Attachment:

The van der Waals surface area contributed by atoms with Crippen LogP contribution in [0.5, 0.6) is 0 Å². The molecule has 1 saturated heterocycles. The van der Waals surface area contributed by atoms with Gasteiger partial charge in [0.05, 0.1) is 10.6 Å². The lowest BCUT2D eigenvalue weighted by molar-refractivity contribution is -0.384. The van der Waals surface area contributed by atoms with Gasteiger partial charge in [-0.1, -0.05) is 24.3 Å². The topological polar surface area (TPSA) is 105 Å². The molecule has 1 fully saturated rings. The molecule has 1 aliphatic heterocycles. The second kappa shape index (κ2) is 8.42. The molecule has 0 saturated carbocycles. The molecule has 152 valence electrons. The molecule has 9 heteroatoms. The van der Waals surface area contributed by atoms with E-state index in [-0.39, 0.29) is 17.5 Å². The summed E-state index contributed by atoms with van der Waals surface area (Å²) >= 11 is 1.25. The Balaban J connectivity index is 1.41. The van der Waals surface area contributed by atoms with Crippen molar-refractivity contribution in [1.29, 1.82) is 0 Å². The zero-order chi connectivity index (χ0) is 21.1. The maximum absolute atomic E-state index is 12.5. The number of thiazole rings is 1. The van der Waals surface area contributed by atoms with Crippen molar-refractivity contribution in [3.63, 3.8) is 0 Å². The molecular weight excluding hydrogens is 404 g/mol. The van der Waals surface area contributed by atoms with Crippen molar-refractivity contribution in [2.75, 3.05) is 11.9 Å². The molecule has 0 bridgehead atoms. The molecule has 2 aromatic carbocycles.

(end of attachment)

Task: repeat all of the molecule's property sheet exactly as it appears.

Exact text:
The van der Waals surface area contributed by atoms with Crippen LogP contribution in [0.5, 0.6) is 0 Å². The molecule has 1 saturated heterocycles. The van der Waals surface area contributed by atoms with Gasteiger partial charge in [0.05, 0.1) is 10.6 Å². The lowest BCUT2D eigenvalue weighted by molar-refractivity contribution is -0.384. The van der Waals surface area contributed by atoms with Gasteiger partial charge in [-0.1, -0.05) is 24.3 Å². The topological polar surface area (TPSA) is 105 Å². The molecule has 1 fully saturated rings. The molecule has 1 aliphatic heterocycles. The second kappa shape index (κ2) is 8.42. The molecule has 0 saturated carbocycles. The molecule has 152 valence electrons. The molecule has 9 heteroatoms. The van der Waals surface area contributed by atoms with E-state index in [-0.39, 0.29) is 17.5 Å². The summed E-state index contributed by atoms with van der Waals surface area (Å²) >= 11 is 1.25. The Balaban J connectivity index is 1.41. The van der Waals surface area contributed by atoms with Crippen molar-refractivity contribution in [1.29, 1.82) is 0 Å². The zero-order chi connectivity index (χ0) is 21.1. The maximum absolute atomic E-state index is 12.5. The number of thiazole rings is 1. The van der Waals surface area contributed by atoms with Crippen molar-refractivity contribution in [3.63, 3.8) is 0 Å². The molecular weight excluding hydrogens is 404 g/mol. The van der Waals surface area contributed by atoms with Crippen molar-refractivity contribution in [2.75, 3.05) is 11.9 Å². The molecule has 0 bridgehead atoms. The molecule has 2 aromatic carbocycles.